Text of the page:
4 September, 2023 by Andy Hunt
Sometimes people want to know what the difference is between using EFT and Identity Healing when working on identity beliefs such as “I am not good enough” or “there is something wrong with me”.
In standard EFT, a practitioner looking to release an identity belief such as “I am not good enough” would first look for the memories where this belief was formed.
Once those memories are found, the practitioner would neutralise them using the Movie Technique and other memory resolution processes.
These significant emotional events are what give the belief its power, and neutralising those memories softens the identity belief.
This approach works well, but it has some drawbacks.
It may be hard to find the relevant memories. A lot of our identity beliefs are formed at an early age, and the memories of those events may be difficult to find, either lost in the mists of time or hidden away from our conscious minds to protect us from distress.
These beliefs can be complicated. It’s not just the belief that’s a problem; we may have a complicated relationship with those beliefs. We may hate ourselves for being so weak; we may also secretly support the belief because it is keeping us safe, etc. All this is mashed together within one person, and it can be hard to identify and disentangle all those aspects because they are all going on inside just one person.
Although standard EFT is very good at taking away the ‘negative’ emotions of trauma and distress, it is not so good at bringing resources to the parts of ourselves that may need them.
Identity Healing (IH) uses a different model of change, which allows for more flexible ways of working with identity beliefs and other issues.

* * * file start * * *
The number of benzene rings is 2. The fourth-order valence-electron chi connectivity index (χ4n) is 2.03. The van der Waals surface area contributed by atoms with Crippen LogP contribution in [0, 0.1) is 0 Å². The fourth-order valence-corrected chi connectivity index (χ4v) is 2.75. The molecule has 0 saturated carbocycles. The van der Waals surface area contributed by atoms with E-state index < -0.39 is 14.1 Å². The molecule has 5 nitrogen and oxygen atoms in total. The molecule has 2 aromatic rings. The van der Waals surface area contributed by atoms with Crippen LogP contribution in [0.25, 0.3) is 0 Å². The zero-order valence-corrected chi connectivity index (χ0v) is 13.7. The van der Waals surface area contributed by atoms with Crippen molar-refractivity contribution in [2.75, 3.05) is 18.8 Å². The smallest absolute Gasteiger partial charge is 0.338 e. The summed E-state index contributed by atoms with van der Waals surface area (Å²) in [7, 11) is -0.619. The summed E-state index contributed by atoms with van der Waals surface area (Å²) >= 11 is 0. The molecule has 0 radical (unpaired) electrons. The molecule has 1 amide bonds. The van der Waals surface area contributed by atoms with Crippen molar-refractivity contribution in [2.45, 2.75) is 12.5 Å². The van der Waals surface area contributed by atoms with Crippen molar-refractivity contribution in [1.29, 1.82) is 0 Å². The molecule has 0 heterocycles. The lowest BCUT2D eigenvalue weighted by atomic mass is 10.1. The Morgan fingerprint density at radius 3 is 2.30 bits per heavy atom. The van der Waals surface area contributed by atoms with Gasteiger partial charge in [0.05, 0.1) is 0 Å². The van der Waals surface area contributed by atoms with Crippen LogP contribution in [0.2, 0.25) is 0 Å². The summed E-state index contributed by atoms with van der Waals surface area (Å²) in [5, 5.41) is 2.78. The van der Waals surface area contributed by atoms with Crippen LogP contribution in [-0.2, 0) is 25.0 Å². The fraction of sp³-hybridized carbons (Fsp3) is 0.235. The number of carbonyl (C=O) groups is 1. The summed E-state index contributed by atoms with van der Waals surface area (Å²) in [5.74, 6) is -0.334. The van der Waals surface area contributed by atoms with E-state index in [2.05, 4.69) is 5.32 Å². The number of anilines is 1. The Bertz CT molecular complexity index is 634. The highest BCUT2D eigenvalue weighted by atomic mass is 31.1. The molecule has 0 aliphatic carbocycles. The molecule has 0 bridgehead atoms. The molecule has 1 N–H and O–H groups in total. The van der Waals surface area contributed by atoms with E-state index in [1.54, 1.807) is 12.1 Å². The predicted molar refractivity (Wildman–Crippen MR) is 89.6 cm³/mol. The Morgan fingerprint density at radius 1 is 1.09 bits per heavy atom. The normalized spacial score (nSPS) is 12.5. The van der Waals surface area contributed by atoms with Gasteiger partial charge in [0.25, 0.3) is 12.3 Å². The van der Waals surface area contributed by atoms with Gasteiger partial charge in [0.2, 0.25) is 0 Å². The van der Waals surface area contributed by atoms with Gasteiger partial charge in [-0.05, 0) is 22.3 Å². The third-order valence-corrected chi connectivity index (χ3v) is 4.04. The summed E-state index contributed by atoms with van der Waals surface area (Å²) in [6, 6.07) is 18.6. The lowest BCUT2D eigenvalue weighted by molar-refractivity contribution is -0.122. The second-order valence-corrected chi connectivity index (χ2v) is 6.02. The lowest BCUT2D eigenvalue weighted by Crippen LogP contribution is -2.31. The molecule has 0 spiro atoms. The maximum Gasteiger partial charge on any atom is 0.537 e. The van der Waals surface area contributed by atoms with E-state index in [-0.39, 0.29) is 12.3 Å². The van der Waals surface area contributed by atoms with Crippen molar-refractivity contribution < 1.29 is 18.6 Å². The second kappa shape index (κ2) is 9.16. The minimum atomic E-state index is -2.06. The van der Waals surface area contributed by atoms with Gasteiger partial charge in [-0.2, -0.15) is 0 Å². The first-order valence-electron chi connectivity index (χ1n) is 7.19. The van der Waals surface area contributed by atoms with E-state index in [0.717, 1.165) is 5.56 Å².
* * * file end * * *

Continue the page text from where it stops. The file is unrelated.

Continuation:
The principle difference between Identity Healing and EFT is that identity healing does not rely on finding and neutralising memories.
Identity Healing is a ‘parts’ model. In this approach, an identity belief is thought of as the result of a part of ourselves that was ‘split off’ in difficult circumstances. The part (called a younger self in IH) holds the belief and
all the feelings, physiology, behaviour, and perspectives that go with that belief. When the identity belief is in operation, it is as if we are ‘hijacked’ by a younger version of ourselves that brings all of that into our present-moment experience.
For example, if you have ever been called into your boss’s office and suddenly felt that you were back in school and in trouble, this is the experience of being ‘hijacked’ by a younger self.
Because this model is based on parts, not memories, the way of working with an identity belief is completely different.
The basic Identity Healing process has six steps:
Identify the part from linguistic clues or from the felt experience of the belief (this is surprisingly easy).
Externalise the part Once identified, the practitioner invites the client to externalise the part by having them imagine ‘taking the part out of themselves and putting it in front of them’ so the part can be ‘seen’ as a representation of their younger self.
Soothe the part The practitioner guides the client to use tapping to soothe the stress and distress of the ‘younger self, taking care of all the ‘negative’ emotions that they are carrying. Tapping is very good for defusing painful emotions.
Resource the part Once the ‘younger self’ has been soothed, that part can be resourced by giving it all the feelings, abilities, and perspectives that it needed back then but didn’t have. This is done through visualisation, not tapping.
Integrate the part The soothed and resourced younger self is ‘brought back into’ the client and allowed to settle in.
**Evolve the part **The younger self is invited to grow up and take advantage of all the resources and learning opportunities that the adult client has to offer. Unlike most inner child work, the ‘inner child’ gets a chance to grow up in the process and become fully integrated with the client.